Amid pipeline chaos and a fragile price recovery, Canadian petroleum producers are slowly turning the taps back on after shutting in record amounts of oil this spring.
That’s a promising sign.
What they aren’t about to do is start spending a lot more money.
At the annual TD Securities Energy Conference on Tuesday, the heads of some of the country’s largest oil and gas companies discussed plans to bring back production that was shut in earlier this spring.
Analysts estimate companies throttled back more than one million barrels a day of Canadian crude output in May and June. It came in the aftermath of a historic collapse in U.S. oil prices earlier this year, which
briefly plunged into negative territory in April
To weather the storm, Canadian companies slashed capital spending programs by more than $8 billion, cut dividends and squeezed operating expenses.
Now, some of the uneconomic oil has been revived, as West Texas Intermediate (WTI) crude prices have
rebounded to $US40 a barrel
and global oil demand is picking up.
“I believe we have made it, by far, through the worst of this situation,” Cenovus Energy CEO Alex Pourbaix told the online conference.
“As we see commodity prices grow, we are seeing a strong price signal to bring production back.”
The oilsands producer voluntarily curtailed about 60,000 barrels per day (bpd) of output in March and April.
“Nobody should be surprised to see our production moving back to full production capacity. And we are significantly cash-flow positive at the (price) levels we are at right now,” Pourbaix added.
The effect of the global pandemic on energy demand and a
brief price war between OPEC and Russia
sent oil markets tumbling this spring, forcing producers to scramble to withstand uneconomic prices.
Like many companies, Cenovus also chopped its capital spending program by $600 million, a 43 per cent reduction from its initial plans.
Oilsands giant Suncor Energy chopped $1.9 billion out of its capital budget and cut its prized dividend to deal with the downturn. It also scaled back some of the operations at its Fort Hills oilsands mine.
“The real question will be two years from now — do we view that we were too conservative or overly aggressive,” said CEO Mark Little.
“The price is actually pretty good right now. I think the price is strong enough that every producer in the world could justify bringing their crude back to market.”
Indeed, companies across North America that reduced output are now sharpening their pencils and evaluating the economics as oil prices have bounced back.
Husky Energy stopped pumping about 80,000 bpd earlier this spring. It is now constraining output by about half that amount, but expects “to be through the shut-ins here in July and August,” said chief financial officer Jeff Hart.
Seven Generations Energy CEO Marty Proctor noted the company cut 41 per cent from its initial 2020 capital budget this spring, lowering it to $650 million. The Calgary-based company anticipates production to fall by about 11 per cent from its original guidance for the year.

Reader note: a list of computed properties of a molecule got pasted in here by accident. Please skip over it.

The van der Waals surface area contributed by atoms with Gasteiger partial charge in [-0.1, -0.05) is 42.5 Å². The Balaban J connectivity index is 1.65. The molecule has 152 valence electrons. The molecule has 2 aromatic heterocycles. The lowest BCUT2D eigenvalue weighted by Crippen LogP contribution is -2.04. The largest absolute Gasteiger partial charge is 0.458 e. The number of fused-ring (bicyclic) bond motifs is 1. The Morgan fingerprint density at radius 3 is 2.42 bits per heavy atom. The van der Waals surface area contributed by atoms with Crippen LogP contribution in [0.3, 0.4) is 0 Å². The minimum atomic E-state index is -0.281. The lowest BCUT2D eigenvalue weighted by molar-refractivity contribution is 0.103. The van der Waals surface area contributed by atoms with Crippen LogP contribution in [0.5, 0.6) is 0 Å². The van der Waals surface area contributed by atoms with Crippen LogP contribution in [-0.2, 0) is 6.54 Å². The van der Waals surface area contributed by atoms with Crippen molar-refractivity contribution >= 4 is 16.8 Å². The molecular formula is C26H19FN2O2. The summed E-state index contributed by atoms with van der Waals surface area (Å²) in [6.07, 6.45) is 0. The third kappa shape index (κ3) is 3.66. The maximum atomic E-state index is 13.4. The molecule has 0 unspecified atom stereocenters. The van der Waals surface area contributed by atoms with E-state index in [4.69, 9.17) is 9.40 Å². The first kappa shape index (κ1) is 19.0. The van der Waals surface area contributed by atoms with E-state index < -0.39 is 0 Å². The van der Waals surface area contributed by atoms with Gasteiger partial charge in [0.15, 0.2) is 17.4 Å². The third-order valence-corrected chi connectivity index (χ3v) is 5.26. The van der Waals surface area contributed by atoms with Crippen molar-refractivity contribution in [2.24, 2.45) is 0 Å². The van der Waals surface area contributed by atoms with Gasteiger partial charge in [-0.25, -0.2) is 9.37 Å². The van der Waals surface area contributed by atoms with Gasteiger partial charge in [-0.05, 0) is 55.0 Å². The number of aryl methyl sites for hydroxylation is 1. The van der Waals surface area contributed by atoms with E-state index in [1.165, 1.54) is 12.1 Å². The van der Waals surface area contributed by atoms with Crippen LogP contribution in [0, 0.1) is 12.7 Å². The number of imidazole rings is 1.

Although it didn’t shut in any production, Seven Generations delayed starting up 11 new wells that were ready to come online in April and May, deciding instead to wait for higher prices. It began producing some of those wells last month.
“We came into the year with a little more debt than we are currently comfortable with. So if we can produce some free cash flow, we will not use it for additional capital investments. It will be used for debt reduction,” Proctor said in an interview.
“The paradigm that we are in today is we have too much supply of hydrocarbons around the world . . . and why would you grow in that environment?”
Across the entire Canadian industry, shut-in levels are expected to drop from about one million bpd in the second quarter to about half that amount in the July-to-September period, said Jackie Forrest, senior director with ARC Energy Research Institute.
Most of the remaining oil that is idled in the third quarter will come from planned oilsands maintenance work.
“Companies have gone from a position where they were drowning, losing money operating at $20, to a point that they are treading water,” she said.
“They can start these wells back up and make some — not very much — additional cash flow, but they are not negative cash flow.”
Yet, the reality is the oil price outlook remains tenuous and the COVID-19 crisis has not passed.
While some production is coming back, spending levels are not. And that’s what drives new drilling activity, additional jobs and production growth.
Andrew Botterill, Deloitte’s national oil and gas leader, expects U.S. oil prices to average $35 a barrel this year, before rising modestly to $42.50 in 2021.
“Honestly, while things are looking up for oil prices right now, we are a little cautious for the rest of the year,” he said Tuesday.
“All of those producers will look to get production back on. And it’s not like demand is skyrocketing up yet. COVID is still dragging on.”
The industry is in better shape than just three months ago, but companies are still contending with rising debt and weak cash-flow levels. ARC Energy expects total industry cash flow will drop to just $12 billion this year, down from $53 billion in 2019.
“There really is no capital available for new spending,” added Forrest.
“We’d have to get closer to $50 WTI or even a bit higher before you’d see some pickup in capital spending . . . It is still a pretty fragile situation.”
Chris Varcoe is a Calgary Herald columnist.
You can read more of the news on source